In writing the college application essay, the focus is often on hitting a home run. Yet before you can do that, you need to perfect the mechanics of your swing (You have my word, that will be the last baseball analogy of the year.).

So let’s review a few writing basics.


Everyone knows what brainstorming is, yet too many students don’t fully commit to it. Not only do you need to brainstorm on your essay topic (Please see my recent “How to Barbara Walters Yourself” blogs), you also need to brainstorm hard on your topic, once you’ve chosen it. This means you should explore it from every angle, even ones that you think will go nowhere. Turn the idea inside out, push yourself to find original ways to communicate your meaning. You may run into a few dead ends, but you might also forge a toll free road to a super essay (You have my word, that will be the last road analogy of the year.).


Prewriting is simply emptying your brain on paper, freely writing every thought you might have about your subject, with no regard for sequence, spelling or grammar. This can take the form of memories, the meaning of memories, feelings, new ideas that might come to you in the moment, great turns of phrase, a cool opening or closing for the essay, whatever. Prewrite several times for each essay, about ten minutes each. You might not use everything you write, but you’ll be surprised at what comes out.


Absolutely critical, not to be skipped! Outlining is when you take all the ideas you have so far, and put them in order. It doesn’t matter if you use bullet points or Roman numerals; the critical factor is that, by outlining, you are creating a blueprint from which to construct your essay (You have my word, that will be the last architecture analogy of the year.). Work with the outline, move things around, delete points that aren’t working, see connections you might not have seen before, allow what you have to stimulate new ideas. Spending time here will make your actual writing faster, easier, and more fun.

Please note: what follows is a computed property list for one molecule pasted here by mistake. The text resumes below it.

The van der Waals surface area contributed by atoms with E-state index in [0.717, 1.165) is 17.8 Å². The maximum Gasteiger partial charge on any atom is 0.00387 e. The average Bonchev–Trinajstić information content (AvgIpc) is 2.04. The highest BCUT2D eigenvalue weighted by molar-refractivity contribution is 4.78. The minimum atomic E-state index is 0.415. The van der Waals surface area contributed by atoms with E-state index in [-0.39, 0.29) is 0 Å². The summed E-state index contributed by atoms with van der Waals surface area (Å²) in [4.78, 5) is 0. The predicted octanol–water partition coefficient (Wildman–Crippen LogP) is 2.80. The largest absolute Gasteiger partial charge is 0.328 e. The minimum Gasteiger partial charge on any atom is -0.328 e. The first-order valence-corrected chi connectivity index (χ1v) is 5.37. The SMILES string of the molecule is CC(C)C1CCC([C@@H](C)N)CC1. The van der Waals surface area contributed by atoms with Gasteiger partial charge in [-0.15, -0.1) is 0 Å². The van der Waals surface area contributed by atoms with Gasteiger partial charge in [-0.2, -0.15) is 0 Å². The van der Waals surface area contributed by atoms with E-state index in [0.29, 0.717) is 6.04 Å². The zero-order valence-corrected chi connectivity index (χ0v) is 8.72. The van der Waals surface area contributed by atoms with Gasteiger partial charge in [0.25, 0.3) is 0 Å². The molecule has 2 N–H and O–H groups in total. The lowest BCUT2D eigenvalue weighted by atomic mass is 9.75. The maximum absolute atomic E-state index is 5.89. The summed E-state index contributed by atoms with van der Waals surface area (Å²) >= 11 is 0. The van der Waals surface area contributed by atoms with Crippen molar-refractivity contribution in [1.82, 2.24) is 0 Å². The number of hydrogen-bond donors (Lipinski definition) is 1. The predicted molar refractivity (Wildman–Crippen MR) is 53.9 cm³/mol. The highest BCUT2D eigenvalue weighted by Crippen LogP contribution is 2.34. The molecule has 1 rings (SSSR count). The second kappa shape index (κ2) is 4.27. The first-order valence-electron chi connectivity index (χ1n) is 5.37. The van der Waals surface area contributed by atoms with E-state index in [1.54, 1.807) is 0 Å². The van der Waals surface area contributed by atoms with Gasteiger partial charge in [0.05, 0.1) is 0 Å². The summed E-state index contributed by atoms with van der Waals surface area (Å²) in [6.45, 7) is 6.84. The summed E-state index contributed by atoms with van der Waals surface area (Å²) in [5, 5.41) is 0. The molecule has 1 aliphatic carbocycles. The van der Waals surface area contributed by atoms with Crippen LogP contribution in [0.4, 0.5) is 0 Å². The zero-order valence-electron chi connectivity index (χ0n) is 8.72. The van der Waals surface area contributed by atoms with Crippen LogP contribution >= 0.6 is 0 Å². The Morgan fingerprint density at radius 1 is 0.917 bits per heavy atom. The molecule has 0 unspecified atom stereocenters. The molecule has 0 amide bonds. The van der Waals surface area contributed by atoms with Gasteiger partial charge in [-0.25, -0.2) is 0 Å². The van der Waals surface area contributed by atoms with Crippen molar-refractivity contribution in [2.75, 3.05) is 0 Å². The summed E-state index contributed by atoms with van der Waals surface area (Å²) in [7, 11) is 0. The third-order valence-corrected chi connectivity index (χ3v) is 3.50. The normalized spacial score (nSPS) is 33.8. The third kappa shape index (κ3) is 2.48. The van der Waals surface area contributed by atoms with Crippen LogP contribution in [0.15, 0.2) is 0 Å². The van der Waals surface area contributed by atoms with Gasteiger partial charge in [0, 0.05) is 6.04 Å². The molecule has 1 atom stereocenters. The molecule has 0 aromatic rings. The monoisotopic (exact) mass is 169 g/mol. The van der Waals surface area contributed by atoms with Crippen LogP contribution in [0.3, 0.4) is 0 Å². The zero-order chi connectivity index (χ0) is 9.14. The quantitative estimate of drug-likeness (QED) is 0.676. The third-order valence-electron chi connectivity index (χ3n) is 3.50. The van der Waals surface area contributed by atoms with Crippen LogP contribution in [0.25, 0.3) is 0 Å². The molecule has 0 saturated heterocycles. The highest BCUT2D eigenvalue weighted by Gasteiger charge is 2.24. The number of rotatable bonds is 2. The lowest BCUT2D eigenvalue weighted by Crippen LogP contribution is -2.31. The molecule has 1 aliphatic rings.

Draft #1

The important thing here is not to try for perfection. Understand that you’re probably going to refine everything you write in your first draft so don’t agonize over every word or phrase. Make it as good as you can, of course, but keep moving forward. Refer to the outline, continue to add new ideas as they occur to you. Key idea: Don’t worry about word count here. Write everything down, you’ll have plenty of time to cut it back.

Revision #1

You’ve heard the phrase “writing is rewriting?” Here’s where you prove it. Reread, review, rethink, rearrange, restructure. Delete extraneous words or uninteresting ideas. Be sure the essay stays on point. Stay alert for unclear moments. Correct grammatical errors. Vary your vocabulary and sentence structure. Work on a memorable opening and closing. Make sure your essay flows naturally from one point to the next and if not, add transitions. If word count is an issue, start addressing it here.

Revision #2

Continue improving and refining. Be alert for word repetition and find substitutions. Elevate your language. Omit clichés if you’ve used them. Stay focused and keep your standards high. Bring the essay closer to the maximum word count.


Add similes, metaphors, interesting comparisons, artful turns of phrase and tasteful humor. Perfect your opening and closing. Finalize word count. Submit, smile, wait for those acceptances to come rolling in.

For more personal help with the college application essay, contact Craig Heller at 818-340-1276 or [email protected].

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